Often times we hear that we’re too close to something to be able to be objective enough to evaluate it rationally. Now before I go much further, lets make sure that we all know who I’m speaking of.
I’m not talking about our main stream media, MSNBC, CNN or the plethora of far left websites, such as DailyKOS, HuffPo, etc… No, I’m talking about those that are closer to the center of the political spectrum. The folks that possibly bought into Hope & Change in ’08 and maybe sat home in ’12.
Back in ’08, candidate Obama sounded pretty centrist. He certainly talked a good game, and sounded to the run of the mill voter, or as Rush says, the low information voter, like he was the breath of fresh air they were looking for. Somebody who was charismatic enough to get people together and smart enough to surround himself with good advisers.
Unfortunately, we all know that was just smoke and mirrors by a narcissitic, America-loathing, socialist (I’m being generous on that label, btw) intent on residing at 1600 Pennsylvania Avenue. However, there are still folks out there who just can’t see the real Obama.
Enter Sir Hew Strachan, a prominent war historian and his credentials are, to say the least, impressive.
He is Chichele Professor of the History of War at All Souls College, Oxford. He was Professor of Modern History at the University of Glasgow from 1992 to 2000. Additionally, he is a Fellow of the Royal Society of Edinburgh and the Royal Historical Society. He holds an honorary D.Univ from the University of Paisley. He was appointed a deputy lieutenant of Tweeddale in 2006. He is a member of the Academic Advisory Panel of the Royal Air Force Centre for Air Power Studies. In addition, he is on the Chief of the Defence Staff’s strategic advisory panel, the UK Defence Academy Advisory Board, and is an advisory fellow of the Barsanti Military History Center at the University of North Texas. He was on the council of the National Army Museum and is currently a trustee of the Imperial War Museum. He is a visiting professor of the Royal Norwegian Air Force Academy in Trondheim and in 2009 was the Sir Howard Kippenberger Professor at Victoria University Wellington.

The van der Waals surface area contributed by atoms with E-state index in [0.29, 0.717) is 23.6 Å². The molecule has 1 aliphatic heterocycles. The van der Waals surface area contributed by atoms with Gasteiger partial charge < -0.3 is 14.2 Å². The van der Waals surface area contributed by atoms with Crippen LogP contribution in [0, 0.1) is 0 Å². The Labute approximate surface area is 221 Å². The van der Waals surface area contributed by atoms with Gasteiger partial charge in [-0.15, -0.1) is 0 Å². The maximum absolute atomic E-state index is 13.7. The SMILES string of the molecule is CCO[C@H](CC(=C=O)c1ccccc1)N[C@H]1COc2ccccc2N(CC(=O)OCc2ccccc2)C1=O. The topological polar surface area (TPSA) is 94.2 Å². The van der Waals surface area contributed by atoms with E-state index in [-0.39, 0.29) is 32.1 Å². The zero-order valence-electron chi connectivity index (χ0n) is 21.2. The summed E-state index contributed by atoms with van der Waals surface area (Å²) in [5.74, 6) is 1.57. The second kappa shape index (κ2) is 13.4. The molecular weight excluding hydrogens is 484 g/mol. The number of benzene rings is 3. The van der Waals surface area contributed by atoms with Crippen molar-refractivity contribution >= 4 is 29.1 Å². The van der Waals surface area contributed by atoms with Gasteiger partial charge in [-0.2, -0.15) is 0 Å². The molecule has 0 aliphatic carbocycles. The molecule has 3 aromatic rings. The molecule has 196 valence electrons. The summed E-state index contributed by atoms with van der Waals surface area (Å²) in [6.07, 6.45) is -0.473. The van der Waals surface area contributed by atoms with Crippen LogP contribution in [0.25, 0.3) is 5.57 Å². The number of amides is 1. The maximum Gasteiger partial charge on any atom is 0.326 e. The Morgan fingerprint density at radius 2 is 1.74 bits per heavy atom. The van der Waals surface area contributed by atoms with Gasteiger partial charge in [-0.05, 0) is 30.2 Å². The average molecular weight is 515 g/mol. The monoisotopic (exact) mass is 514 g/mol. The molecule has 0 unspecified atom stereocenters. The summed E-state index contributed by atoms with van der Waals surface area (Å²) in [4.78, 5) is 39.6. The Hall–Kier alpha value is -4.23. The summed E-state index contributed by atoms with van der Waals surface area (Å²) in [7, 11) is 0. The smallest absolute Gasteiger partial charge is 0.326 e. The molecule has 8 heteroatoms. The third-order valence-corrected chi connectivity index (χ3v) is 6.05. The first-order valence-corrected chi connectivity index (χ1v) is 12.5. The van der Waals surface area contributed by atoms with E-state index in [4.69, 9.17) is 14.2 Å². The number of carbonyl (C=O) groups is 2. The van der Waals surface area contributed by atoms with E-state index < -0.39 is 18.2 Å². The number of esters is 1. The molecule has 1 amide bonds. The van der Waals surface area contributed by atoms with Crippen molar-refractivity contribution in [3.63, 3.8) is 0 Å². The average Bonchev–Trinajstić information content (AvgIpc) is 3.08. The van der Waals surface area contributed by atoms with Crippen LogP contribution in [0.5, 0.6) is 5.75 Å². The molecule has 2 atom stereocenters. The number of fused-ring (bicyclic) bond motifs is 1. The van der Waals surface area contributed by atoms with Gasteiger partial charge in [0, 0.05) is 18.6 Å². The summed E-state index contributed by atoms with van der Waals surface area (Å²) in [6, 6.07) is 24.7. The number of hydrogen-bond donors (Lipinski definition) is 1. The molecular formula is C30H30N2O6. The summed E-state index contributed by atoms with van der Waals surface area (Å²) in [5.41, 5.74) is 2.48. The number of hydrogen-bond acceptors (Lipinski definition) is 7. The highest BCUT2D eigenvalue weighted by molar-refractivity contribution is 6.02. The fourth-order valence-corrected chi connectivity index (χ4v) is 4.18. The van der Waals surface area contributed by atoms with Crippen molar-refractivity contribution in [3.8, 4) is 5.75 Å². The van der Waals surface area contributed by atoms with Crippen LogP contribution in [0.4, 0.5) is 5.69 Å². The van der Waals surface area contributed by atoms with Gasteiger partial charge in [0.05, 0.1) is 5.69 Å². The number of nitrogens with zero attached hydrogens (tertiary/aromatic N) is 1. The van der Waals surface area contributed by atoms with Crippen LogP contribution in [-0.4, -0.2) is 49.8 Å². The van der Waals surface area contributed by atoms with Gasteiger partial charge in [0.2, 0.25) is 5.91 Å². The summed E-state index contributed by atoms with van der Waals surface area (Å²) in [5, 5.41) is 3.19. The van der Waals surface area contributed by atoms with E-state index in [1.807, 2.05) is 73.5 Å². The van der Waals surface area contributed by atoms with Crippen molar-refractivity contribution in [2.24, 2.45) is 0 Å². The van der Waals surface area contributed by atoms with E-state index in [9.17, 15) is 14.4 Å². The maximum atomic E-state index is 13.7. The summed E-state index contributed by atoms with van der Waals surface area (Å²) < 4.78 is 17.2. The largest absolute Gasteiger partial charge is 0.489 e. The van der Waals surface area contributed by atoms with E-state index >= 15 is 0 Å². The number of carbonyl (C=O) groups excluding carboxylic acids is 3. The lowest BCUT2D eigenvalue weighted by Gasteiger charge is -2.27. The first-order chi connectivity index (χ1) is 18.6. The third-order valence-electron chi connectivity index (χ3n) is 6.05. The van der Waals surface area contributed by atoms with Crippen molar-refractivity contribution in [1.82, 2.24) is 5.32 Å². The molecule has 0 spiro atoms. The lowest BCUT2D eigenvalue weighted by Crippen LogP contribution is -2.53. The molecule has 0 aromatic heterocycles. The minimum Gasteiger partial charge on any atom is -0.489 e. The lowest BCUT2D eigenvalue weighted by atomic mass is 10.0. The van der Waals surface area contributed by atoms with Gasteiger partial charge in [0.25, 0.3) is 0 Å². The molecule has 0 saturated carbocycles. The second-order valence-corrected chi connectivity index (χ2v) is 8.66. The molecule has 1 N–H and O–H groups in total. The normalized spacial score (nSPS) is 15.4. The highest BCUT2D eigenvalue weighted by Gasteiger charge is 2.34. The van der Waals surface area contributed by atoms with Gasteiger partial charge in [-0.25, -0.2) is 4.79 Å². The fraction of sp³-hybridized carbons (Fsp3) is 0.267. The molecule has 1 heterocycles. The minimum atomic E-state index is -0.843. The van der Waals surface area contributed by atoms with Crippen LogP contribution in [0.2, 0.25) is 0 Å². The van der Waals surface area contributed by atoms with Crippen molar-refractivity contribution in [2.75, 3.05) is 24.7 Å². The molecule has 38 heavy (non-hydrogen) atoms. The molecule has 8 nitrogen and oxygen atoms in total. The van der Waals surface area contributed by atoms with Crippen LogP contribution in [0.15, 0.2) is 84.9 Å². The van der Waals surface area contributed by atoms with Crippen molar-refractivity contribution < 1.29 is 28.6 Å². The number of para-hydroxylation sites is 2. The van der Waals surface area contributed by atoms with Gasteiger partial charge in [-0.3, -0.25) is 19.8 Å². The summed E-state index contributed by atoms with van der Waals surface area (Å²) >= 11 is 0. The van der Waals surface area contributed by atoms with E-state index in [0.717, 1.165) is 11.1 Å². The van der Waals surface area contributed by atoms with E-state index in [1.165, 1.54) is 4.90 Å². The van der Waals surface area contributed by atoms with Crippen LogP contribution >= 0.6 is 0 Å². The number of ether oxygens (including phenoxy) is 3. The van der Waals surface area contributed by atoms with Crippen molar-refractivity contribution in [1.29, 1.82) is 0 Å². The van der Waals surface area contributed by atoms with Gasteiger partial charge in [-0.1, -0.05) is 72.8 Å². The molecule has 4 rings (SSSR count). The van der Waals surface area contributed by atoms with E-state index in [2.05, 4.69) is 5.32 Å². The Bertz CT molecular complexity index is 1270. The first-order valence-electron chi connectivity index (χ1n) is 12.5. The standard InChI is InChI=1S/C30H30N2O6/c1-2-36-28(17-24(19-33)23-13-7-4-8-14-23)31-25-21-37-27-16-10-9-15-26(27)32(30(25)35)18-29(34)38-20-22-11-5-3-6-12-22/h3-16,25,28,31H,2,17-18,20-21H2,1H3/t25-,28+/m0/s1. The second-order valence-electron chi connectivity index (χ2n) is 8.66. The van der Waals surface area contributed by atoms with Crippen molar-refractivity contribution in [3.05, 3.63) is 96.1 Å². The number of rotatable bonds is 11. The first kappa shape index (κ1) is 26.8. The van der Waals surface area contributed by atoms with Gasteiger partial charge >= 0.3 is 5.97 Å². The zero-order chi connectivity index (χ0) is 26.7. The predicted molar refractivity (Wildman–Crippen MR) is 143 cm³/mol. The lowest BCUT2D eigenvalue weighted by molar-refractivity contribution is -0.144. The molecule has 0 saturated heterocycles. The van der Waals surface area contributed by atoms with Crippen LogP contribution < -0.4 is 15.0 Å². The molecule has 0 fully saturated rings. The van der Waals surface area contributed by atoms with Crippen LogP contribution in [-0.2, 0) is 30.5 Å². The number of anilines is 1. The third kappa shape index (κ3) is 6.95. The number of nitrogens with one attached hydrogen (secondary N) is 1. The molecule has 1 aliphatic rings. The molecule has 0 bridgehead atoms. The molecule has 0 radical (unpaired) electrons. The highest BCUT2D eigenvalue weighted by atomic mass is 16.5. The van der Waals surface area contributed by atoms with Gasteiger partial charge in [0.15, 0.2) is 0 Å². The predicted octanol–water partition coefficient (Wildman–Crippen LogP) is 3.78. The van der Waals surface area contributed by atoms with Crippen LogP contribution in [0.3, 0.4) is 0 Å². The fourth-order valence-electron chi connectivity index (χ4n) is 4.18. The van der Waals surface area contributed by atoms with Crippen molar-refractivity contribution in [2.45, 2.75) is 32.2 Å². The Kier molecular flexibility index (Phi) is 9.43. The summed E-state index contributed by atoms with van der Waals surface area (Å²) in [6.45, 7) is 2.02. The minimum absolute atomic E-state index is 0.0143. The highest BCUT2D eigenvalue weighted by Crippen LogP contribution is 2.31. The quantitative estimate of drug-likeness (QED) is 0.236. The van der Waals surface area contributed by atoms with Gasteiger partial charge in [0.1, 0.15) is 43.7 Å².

So to say that he knows military strategy is quite the understatement.
In an interview with The Daily Beast, he said that President Obama’s strategic failures in Afghanistan and Syria have crippled America’s position on the world stage.
Sir Hew Strachan, an advisor to the Chief of the Defense Staff, told The Daily Beast that the United States and Britain were guilty of total strategic failure in Iraq and Afghanistan, and Obama’s attempts to intervene on behalf of the Syrian rebels “has left them in a far worse position than they were before.”
The extraordinary critique by a leading advisor to the United States’ closest military ally comes days after Obama was undermined by the former Defense Secretary Robert Gates, who questioned the President’s foreign policy decisions and claimed he was deeply suspicious of the military.
He went on to say that Obama is “chronically incapable” of military strategy and falls far short of George W. Bush in that area. Strachan also cited President Obama’s “crazy” handling (or bumbling) of the Syrian crisis as the most egregious example of a fundamental collapse in military strategy and planning since 9/11.